All Articles Tagged "television networks"
(Huffington Post) — In 1992 Bill Cosby expressed his desire to purchase NBC — a network that he turned around with programming featuring African-American characters and story lines — but was told the network was not for sale. Not long before that, FOX launched with a major focus on African-American programming — rememberLiving Single, Martin, and Roc? But after a series of acquisitions, mergers, stock swaps, and expansion into Fox News, the company abandoned its Black roots, trading Queen Latifah for Glenn Beck.
(Forbes) — The countdown has begun. In just three weeks one of television’s biggest experiments will launch. The Oprah Winfrey Network (OWN), a joint venture between the media mogul and Discovery Communications, will hang its fate on the appeal of the world’s most recognizable woman. But behind the scenes, another female leader is busy laying the foundation for Oprah’s next favorite thing. TV veteran Christina Norman, chief executive of OWN since February of 2009, is charged with overseeing all business and creative areas of the cable channel and website. Norman previously spent 17 years at MTV, climbing from a freelance production manager to president of the network. The hard work and spotless record took its toll, however, causing an exhausted Norman to initially take herself out of the running for the OWN job. But after a few months of rest, she realized it was an opportunity she couldn’t walk away from.
(The Hill) — A minority media group is taking its opposition to the Comcast-NBC Universal merger directly to President Obama, citing his promises to foster diversity and fight corruption. The National Coalition of African American Owned Media (NCAAOM) bought a full-page ad in the Washington Post on Monday panning the Comcast-NBC Universal deal, which is under review in the Justice Department and at the Federal Communications Commission (FCC). The ad is written specifically for Obama. It includes an excerpt of a letter he sent to the FCC while he was a senator that advocated for greater diversity in media ownership.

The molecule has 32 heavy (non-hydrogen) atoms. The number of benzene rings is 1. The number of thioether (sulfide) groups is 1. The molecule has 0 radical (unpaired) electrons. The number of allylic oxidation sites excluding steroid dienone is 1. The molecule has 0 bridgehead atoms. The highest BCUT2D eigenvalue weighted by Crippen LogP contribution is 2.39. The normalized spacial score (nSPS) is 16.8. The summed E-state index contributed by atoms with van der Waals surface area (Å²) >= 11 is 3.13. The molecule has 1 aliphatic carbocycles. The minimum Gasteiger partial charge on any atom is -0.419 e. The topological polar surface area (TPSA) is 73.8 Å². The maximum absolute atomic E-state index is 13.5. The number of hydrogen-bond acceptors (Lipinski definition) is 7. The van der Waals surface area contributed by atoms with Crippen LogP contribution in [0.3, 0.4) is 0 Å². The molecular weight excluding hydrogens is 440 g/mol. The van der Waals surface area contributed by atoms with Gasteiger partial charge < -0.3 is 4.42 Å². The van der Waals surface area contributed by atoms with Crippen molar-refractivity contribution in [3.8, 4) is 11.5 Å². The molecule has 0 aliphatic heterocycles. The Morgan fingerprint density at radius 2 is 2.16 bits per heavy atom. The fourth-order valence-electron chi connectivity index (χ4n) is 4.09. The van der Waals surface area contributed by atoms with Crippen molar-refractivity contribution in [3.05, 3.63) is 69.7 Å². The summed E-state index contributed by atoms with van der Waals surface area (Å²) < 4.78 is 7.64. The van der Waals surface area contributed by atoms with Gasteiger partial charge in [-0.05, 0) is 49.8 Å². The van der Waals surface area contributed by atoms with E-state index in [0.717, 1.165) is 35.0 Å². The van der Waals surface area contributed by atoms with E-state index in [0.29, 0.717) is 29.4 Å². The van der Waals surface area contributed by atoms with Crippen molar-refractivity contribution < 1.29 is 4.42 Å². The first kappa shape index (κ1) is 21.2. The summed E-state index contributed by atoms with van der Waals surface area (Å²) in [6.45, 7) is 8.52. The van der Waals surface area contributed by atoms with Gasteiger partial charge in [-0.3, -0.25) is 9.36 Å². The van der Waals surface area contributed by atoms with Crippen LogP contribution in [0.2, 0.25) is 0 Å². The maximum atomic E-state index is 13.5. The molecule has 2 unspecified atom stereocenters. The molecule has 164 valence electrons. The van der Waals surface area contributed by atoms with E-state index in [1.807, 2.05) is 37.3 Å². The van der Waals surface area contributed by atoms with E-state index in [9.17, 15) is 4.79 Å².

(New York Times) — IN a one-minute ad that starts Friday in movie theaters across the country, the voice of the Black Eyed Peas frontman will.i.am calls out to dreamers, believers and “tomorrow leaders.” Then, looking positively radiant,Oprah Winfrey looks at her audience and asks: “What if I could take every hero who inspired me; every lesson that motivated me; every opportunity that was ever given to me; and give it to you?” This is the first big-budget promo for OWN: The Oprah Winfrey Network, the cable channel from Ms. Winfrey and Discovery Communications. The channel, nearly three years in the making, is only one month away from its debut. “Now, here we are,” Ms. Winfrey says in the ad. “This is our day. This is our moment.” To — to what? In the background, will.i.am is still singing: “To own it.”
(New York Times) — Oprah Winfrey’s cable venture denied a report on Wednesday that it was in talks to hire Terry Wood, a television guru who groomed Phil McGraw, Rachael Ray and other stars of syndication. “Absolutely not true,” Christina Norman, the chief executive of OWN, said about the report in the New York Post, echoing a spokeswoman’s denial. Ms. Wood on Monday said that she was leaving her longtime job as the president of creative affairs and development for CBS Television Distribution. At CBS, she was instrumental in creating new daytime shows and managing the fortunes of franchises like “Entertainment Tonight” and “Judge Judy.” CBS said in a statement Monday that she had “helped define the current face of daytime television.”
(New York Times) — A lot of questions come to mind at the four-story brick building on Park Place with all those pictures of Bob Marley on the walls. What is a television network about all things Caribbean that is seen in 26 islands doing in Newark? What made a former corporate lawyer and clerk for a federal judge think he could create a reggae-inflected channel often described as the MTV of the Caribbean? What’s the deal with that catchphrase, “Badness outta style”? Is there something going on here beyond an oddly situated business enterprise? The answers begin and end with Frederick A. Morton, who grew up in St. Croix, V.I., with parents from Nevis, speaks with a rich Caribbean lilt, and willed into existence Tempo Networks, which reaches three million people via cable providers with names like Cable Bahamas Ltd., TDS Curacao and Karib Cable Communications.